Raising Children with Equal Parenting
We need to move to raising children with equal parenting. The idea of a Dad who is the main wage earner and a Mom who takes more responsibility for the kids is outdated.
My partner and I believe in raising children with equal parenting. We both take equal responsibility for caring for our children and think this is hugely beneficial for our kids. I know that not everyone would want this approach but I think it should be more widespread.
I did take maternity leave so I spent more time with our kids as babies. My partner was working a four day week, worked from home some days and was home by 4:15 on other days so he was around a lot too. Both kids went into childcare 3 days a week before they were 1 and we each spent a day at home with them and worked four days. We both worked the same number of hours a week (though I earned a lot more!)
My partner loves being so involved with the kids and I think the kids benefit hugely from having two equal parents. He doesn't have that sense of panic that many Dads have when left with the kids for long periods. It's just normal.
What do you think about Equal Parenting?
Equal Financial Responsibility
Since having children I've had an intense drive to provide for them financially. Apparently this is a typically male response to having kids (I'm guessing that's largely societal.) But I'm female and feel it very strongly. The idea of not earning money is terrifying to me. I could not be a stay at home Mom!
I worked in a professional job until recently. Society isn't really geared up for families where both parents have professional jobs and a fulfilling family life. We both just about managed to do our jobs in 4 days a week, but it was hard and we often felt guilty about not being there on the fifth day. I do understand why a lot of couples feel that only one parent, usually the Dad, should have a career while kids are small.
I loved my job, but needed to change role (I get bored easily!) and for the first time in my career couldn't put in the extra effort required to hit the ground running in a new position. I see why working Mom's careers stagnate ... For me that would have been soul-destroying. So now I'm working out how to earn money online from home (and my partner plans to do the same too as soon as possible.)
Four Hour Work Week
I work more than 4 hours a week, but took a lot of inspiration from this book
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In my professional career I worked with a lot of breadwinner Dads whose wives weren't working. The pressure they were under, especially in the current economy was dreadful. They would work long hours because they were terrified of losing their jobs.
They wouldn't spend much (if any) time with their kids during the week and inevitably their relationship with their kids at weekends was very different.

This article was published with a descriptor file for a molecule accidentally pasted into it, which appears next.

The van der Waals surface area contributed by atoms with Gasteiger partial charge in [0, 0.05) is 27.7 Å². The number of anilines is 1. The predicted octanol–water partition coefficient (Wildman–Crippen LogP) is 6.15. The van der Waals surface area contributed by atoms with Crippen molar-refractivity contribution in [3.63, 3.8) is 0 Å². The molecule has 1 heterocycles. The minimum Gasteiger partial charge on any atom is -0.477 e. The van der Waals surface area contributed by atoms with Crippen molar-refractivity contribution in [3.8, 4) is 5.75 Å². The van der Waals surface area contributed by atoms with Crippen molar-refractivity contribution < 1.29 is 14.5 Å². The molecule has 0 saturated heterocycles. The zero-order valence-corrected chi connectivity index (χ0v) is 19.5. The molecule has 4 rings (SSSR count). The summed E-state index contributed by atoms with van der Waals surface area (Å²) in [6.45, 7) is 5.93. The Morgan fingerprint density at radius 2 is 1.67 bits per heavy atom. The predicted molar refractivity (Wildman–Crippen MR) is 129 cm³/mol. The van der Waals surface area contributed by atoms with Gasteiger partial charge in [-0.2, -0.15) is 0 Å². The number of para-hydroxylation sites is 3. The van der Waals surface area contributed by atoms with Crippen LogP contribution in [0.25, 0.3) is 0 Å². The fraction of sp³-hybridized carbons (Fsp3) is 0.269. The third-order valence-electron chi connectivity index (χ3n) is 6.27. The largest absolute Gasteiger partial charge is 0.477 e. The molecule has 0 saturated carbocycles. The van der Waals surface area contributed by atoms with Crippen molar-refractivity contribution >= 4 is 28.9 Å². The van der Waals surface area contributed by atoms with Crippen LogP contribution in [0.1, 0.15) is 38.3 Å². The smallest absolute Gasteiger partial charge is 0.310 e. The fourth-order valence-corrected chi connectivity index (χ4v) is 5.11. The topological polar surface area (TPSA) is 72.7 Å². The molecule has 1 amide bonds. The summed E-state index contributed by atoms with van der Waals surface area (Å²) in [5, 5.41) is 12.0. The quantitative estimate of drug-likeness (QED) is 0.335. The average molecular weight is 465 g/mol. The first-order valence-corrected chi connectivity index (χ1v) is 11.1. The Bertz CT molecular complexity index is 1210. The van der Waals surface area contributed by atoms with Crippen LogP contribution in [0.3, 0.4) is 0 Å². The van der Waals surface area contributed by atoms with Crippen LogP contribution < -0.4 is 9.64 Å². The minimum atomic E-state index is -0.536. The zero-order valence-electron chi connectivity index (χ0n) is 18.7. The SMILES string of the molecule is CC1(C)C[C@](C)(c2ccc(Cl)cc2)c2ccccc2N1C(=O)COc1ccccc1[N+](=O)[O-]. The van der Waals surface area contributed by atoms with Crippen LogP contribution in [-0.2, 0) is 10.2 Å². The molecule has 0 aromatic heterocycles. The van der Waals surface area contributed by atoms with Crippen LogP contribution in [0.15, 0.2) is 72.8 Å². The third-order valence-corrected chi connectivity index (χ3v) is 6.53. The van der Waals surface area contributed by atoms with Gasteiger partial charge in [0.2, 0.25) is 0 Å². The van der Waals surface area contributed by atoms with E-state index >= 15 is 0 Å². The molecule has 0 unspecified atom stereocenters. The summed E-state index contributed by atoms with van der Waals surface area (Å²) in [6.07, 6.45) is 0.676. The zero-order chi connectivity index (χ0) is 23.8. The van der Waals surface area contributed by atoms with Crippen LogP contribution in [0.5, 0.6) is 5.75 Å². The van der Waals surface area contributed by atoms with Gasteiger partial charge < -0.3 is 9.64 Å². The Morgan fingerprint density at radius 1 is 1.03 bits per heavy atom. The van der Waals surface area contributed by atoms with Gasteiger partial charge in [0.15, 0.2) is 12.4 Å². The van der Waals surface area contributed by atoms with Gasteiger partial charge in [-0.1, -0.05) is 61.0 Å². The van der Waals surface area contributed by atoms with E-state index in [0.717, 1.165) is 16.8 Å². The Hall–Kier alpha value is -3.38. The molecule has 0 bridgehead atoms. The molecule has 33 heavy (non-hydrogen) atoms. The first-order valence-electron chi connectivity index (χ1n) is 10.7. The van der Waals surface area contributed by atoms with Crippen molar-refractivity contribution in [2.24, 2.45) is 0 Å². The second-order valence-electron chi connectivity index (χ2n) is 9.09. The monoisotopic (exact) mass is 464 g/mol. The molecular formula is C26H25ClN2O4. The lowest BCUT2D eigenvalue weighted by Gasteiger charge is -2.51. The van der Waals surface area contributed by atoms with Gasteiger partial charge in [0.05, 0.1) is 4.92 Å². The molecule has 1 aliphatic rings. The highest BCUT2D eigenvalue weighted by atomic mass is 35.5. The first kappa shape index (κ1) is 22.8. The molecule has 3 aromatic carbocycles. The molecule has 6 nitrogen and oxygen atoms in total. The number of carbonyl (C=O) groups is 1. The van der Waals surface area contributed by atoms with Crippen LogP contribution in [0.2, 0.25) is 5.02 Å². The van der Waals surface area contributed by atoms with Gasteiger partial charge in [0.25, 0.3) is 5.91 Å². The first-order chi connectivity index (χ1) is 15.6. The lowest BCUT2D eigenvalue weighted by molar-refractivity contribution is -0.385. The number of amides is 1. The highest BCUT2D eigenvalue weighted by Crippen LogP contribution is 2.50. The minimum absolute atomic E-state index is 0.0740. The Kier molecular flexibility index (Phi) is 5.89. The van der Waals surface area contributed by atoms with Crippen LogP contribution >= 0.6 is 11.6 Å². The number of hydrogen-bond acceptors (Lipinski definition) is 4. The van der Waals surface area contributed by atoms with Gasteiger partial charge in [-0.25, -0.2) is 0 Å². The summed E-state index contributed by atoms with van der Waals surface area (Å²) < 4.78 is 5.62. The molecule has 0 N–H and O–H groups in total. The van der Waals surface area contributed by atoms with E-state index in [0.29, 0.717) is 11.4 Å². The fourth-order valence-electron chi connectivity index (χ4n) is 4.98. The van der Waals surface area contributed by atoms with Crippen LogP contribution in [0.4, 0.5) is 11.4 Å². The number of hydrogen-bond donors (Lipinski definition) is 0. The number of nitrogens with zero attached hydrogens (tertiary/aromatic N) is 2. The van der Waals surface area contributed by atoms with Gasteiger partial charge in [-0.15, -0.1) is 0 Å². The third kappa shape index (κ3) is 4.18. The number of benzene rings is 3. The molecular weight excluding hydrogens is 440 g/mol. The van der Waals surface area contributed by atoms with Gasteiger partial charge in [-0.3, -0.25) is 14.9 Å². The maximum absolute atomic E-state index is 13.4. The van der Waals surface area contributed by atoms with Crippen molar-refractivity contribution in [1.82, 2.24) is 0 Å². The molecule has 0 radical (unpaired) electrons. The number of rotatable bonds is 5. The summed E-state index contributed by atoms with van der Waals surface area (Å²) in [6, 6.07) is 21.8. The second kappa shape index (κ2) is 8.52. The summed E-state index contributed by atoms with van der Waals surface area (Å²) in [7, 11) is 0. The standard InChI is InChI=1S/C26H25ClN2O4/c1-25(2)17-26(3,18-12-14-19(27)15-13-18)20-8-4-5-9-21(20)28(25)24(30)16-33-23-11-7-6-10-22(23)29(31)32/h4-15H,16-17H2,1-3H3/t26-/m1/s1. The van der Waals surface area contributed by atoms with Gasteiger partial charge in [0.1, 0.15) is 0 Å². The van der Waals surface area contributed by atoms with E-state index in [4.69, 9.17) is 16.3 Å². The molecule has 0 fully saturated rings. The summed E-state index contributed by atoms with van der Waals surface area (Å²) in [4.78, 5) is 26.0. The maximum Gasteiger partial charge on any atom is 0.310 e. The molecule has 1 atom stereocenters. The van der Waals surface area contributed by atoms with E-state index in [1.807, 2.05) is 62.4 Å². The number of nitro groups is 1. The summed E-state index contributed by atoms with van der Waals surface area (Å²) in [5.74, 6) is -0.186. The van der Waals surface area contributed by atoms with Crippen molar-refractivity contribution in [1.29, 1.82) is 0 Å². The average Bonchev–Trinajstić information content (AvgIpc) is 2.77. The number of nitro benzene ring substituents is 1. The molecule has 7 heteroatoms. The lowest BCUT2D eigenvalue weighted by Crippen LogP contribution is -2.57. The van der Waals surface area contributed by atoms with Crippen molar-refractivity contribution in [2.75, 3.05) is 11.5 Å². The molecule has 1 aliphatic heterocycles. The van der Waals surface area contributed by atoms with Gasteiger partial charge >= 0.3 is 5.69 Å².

Impact on Working Moms
As a working mother I felt the repercussions of the breadwinner Dads. How could I compete with these guys who would work all hours because they had a wife at home to make sure their clothes got washed and the kids were bathed?
Well in my own way I could compete, but it's the old women have to do everything better to achieve the same. I could compete with them on fewer hours but I didn't want to keep up that pace.
I decided to get out and start working for myself. But that's not an option for a lot of working Moms. It's no wonder that women are less successful at senior levels.
When society progresses to the point where men take equal responsibility for childcare, then women will be successful in the workplace.
Equal Parenting Book
|Equally Shared Parenting: Rewriting the Rules for a New Generation of Parents|
An empowering guide to the Equally Shared Parenting movement, for the millions of Generation X/Yers looking to discover a new model for parenthood. Equally Shared Parenting ...Only $23.95
Is Equal Parenting the Future?
I'd like to see equal parenting as one of the normal life-balance models for the future. It's such a shame that Dads miss so much of their kids growing up and that the world of work misses out on a lot of diversity.
Sadly, at the moment I see things getting worse rather than better. In the current economy the work environment is more pressured than ever (see breadwinner Dads above ...) This makes the workplace more hostile to working Moms who feel the greater share of responsibility for the kids too.
I actually know very few working Moms. This fact surprises me. Most of them put professional careers on hold due to the cost of childcare and the difficulty of being a two career household. I do know a couple of working Moms with stay at home Dads.
Most of these stay at home Moms would rather be working. Just not working insane hours.
A lot of women are looking to work from home but don't know what they could do.